Jump to content

Grand Theft Auto in Second Life

Ishtara Rothschild

You are about to reply to a thread that has been inactive for 3157 days.

Please take a moment to consider if this thread is worth bumping.

Recommended Posts

You have pointed us to a 2008 case which has no relevance that I can see to what we are discussing here.  LL is not willfully piggybacking it's product on the back of another company's game.  As follows:


"Glider, also known as WoWGlider or MMOGlider, was a bot created by MDY Industries, which interoperates with World of Warcraft. Glider automates and simplifies actions by the user through the use of scripting to perform repetitive tasks while the user is away from the computer. This allows the user to acquire in-game currency and level-ups of the character without being present to perform the required actions. [6] As of 2008, it has sold approximately 100,000 copies.[1]

[edit] MDY v. Blizzard

While MDY Industries asserts that the software is meant to overcome design flaws in the World of Warcraft environment, Blizzard contended in a 2006 United States federal lawsuit that the program's use violated their terms of service.[7] In July 2008, the court entered summary judgment holding MDY Industries liable for tortious interference and copyright infringement, based, in part, upon the legal premise that users of the World of Warcraft client software are licensees rather than owners of their copy of software.[1]

Public Knowledge, a public interest group which filed an amicus brief in the case,[8] criticized the decision, saying it makes the loading into memory of legally obtained software an act of copyright infringement subject to high statutory penalties, if the user has violated the software's license agreement in any way.[9][10] The court did not hold this view and found that Glider infringed upon Blizzard's intellectual property by making an illicit copy of the World of Warcraft client in order to avoid Blizzard's anti-cheating software, Warden, and ordered MDY Industries to pay Blizzard six million dollars.[11] In finding this, the court agreed with Blizzard that World of Warcraft is licensed, not sold.[12]

Following the judgment, Blizzard petitioned to enjoin MDY Industries from distributing Glider or releasing its source code.[13] In March 2009, MDY Industries suspended Glider sales and operations pursuant to an injunction.[14] On December 14, 2010, United States Court of Appeals for the Ninth Circuit issued its ruling. They agreed that users were licensees rather than owners of the software. They changed the ruling on copyright, stating that users were in breach of contract concerning the end-user license agreement (EULA), but that this did not constitute a violation of copyright. Nevertheless, they ruled that the bot violated the DMCA. Accordingly, the case was sent back to the district court for review in light of this decision.[15][16""


Edited to correct line to properly read NO RELEVANCE

Link to comment
Share on other sites

And again.  Limewire: "On October 26, 2010, US federal court judge Kimba Wood issued an injunction forcing LimeWire to prevent "the searching, downloading, uploading, file trading and/or file distribution functionality, and/or all functionality" of its software in Arista Records LLC v. Lime Group LLC.[3][4] A trial investigating the damages necessary to compensate the affected record labels is scheduled to begin in January 2011.["

You are comparing a company who offered direct  file sharing of other companies  product (music). Hasn't this discussed to death with Napster?  There is no relevance here, since what is being copied is not (which again we all agree is wrong and LL has made it a requirement that its customers prove they understand this policy before allowing them to upload)  the GAME, but characters or backdrop items in the game.  It is the perogative of the company who owns these images to demand they be removed, but it is  no basis for an all out cease and desist order of the entire LL company or demand for some crushing damages award.  And a smart game company will turn a "blinds eye" to this type of copying since its excellent advertising for the actual game, its product placement here will induce people to talk about the game and purchase it.  Again, I'm not advocating anyone use this as an excuse to copy anything without direct permission.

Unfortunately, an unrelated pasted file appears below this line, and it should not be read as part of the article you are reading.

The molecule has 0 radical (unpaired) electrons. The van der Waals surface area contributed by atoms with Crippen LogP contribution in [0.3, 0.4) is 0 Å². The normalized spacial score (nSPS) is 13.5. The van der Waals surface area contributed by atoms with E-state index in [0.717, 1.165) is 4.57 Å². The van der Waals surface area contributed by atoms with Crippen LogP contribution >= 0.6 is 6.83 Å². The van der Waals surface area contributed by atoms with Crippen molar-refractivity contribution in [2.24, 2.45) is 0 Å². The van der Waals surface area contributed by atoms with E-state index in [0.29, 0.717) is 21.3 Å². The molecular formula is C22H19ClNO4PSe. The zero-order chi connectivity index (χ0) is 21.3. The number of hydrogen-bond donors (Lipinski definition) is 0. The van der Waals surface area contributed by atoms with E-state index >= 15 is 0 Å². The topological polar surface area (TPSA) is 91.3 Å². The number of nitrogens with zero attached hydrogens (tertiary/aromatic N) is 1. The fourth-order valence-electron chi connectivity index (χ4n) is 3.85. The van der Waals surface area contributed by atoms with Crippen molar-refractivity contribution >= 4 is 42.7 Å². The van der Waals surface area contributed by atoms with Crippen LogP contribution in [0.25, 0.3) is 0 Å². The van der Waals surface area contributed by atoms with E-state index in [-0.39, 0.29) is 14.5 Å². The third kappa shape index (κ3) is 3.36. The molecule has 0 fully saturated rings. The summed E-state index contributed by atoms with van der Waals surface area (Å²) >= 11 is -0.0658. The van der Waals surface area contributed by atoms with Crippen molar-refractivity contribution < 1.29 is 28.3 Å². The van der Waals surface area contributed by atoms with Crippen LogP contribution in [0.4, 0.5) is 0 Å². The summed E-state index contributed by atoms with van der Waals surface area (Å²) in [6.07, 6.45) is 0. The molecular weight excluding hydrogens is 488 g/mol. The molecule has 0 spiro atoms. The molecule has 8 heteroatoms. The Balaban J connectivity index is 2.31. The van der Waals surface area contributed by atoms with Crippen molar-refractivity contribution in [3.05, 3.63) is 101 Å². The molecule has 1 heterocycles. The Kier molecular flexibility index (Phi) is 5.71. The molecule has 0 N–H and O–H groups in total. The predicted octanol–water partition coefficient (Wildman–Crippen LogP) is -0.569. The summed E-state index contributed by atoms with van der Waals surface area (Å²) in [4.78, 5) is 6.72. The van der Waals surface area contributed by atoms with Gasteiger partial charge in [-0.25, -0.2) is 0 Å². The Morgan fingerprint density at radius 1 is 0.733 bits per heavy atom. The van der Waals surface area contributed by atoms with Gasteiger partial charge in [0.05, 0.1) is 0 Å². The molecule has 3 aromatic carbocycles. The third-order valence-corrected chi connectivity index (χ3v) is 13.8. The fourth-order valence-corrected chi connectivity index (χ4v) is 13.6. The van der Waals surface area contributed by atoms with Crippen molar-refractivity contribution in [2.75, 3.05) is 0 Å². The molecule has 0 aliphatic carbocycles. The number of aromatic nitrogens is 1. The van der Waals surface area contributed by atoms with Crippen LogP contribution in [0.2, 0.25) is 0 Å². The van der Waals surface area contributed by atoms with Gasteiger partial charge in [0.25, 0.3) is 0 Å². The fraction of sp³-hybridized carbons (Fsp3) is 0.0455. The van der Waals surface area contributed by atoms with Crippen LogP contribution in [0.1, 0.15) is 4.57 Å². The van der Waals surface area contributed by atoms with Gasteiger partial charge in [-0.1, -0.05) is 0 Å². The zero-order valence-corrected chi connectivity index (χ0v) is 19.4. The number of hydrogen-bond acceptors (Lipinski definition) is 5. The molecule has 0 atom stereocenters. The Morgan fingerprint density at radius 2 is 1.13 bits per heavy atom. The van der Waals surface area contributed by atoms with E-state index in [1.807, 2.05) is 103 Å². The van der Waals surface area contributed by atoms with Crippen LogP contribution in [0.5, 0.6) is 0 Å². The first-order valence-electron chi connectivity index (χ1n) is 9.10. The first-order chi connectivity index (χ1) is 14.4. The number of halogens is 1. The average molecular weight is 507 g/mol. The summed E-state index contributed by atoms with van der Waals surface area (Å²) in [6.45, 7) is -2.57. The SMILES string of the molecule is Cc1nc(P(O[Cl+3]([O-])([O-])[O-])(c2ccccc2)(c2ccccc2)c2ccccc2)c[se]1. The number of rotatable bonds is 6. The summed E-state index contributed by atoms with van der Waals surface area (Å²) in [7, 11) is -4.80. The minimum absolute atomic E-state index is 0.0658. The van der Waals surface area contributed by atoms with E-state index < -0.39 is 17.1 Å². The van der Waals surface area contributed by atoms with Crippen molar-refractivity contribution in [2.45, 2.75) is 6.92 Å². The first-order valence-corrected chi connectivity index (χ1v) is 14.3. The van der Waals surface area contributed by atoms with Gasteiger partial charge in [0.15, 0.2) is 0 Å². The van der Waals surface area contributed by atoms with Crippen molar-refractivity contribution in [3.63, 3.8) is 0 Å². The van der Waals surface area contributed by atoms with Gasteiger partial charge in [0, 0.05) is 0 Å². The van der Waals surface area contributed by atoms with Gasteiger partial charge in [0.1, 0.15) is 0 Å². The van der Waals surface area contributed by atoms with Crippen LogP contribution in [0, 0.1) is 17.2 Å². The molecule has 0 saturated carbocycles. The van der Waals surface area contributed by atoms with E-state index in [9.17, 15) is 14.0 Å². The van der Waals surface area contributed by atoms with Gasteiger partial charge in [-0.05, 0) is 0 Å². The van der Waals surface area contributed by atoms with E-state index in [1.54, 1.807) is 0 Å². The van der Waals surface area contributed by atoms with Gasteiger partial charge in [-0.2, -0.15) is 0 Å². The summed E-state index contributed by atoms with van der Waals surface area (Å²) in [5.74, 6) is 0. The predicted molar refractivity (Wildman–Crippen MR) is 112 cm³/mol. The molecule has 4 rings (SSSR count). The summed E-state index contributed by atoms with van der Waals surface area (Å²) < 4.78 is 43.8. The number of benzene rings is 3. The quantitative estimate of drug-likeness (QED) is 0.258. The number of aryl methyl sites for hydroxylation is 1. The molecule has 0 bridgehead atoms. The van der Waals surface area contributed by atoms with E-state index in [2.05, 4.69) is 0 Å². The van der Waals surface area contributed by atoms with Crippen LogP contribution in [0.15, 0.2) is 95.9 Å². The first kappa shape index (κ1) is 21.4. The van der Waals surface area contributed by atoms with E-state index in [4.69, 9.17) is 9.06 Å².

Link to comment
Share on other sites

I am sorry you are so misinformed. You make me sad.

I would be willing to bet that you never bothered looking into what exactly a copyright violation is. I have. Dont worry, I doubt you can find something that says making something generic from scratch is illegal. Just to be clear, I never advocated making an exact model from scratch and uploading it to SL, although you apparently have that impression. I am sure I could have worded things more clearly, but that wont stop you from being misinformed.

Go educate yourself some: http://www.bannerwitcoff.com/_docs/library/articles/Katz%20and%20Cardy%20Innovation%20article.pdf

Link to comment
Share on other sites

You wrote: "Go educate yourself some: http://www.bannerwitcoff.com/_docs/library/articles/Katz%20and%20Cardy%20Innovation%20article.pdf"

That was very informative. And it serves as information, but not reliable legal advice, as the disclaimer states.

It seems simple to me.  You are free make a model of a chair.  You are not free to copy the Herman Miller interpretation of a chair, famously known as the Eames chair.  Particularly because this company has gone to a great deal of trouble and legal expense to protect it's design and has made the choice to retain rights to it into the 3D realm.  From the sounds of that article, Herman Miller decided to enforce it's perogatives and sell its designs in SL.  I'm sure they contacted LL's legal department at some point to insure that any copies of their products are deleted.  It doesn't appear they brought this issue to court.  It's in the best interest of businesses to act reasonably.  So let us not sensationalize this issue, please.

Link to comment
Share on other sites

Quoted for emphasis.

 These are not the same model. They may be both based on the same model of RL automobile (because GTA's autos -are- based on real world designs, they are just altered slightly and renamed), but they are quite obviously not the work of the same modeler if you take a moment to get over the kneejerk reaction and really look at the differences.

These kinds of witch hunts don't help the cause of people concerned about IP infringement. The first fact that has to be established before you can even start screaming "thief" is that the work is actually stolen. The accusation fails on the basis that there is no evidence this is the same 3D model of this car. To continue to scream about it after that is proven will appear reactionary.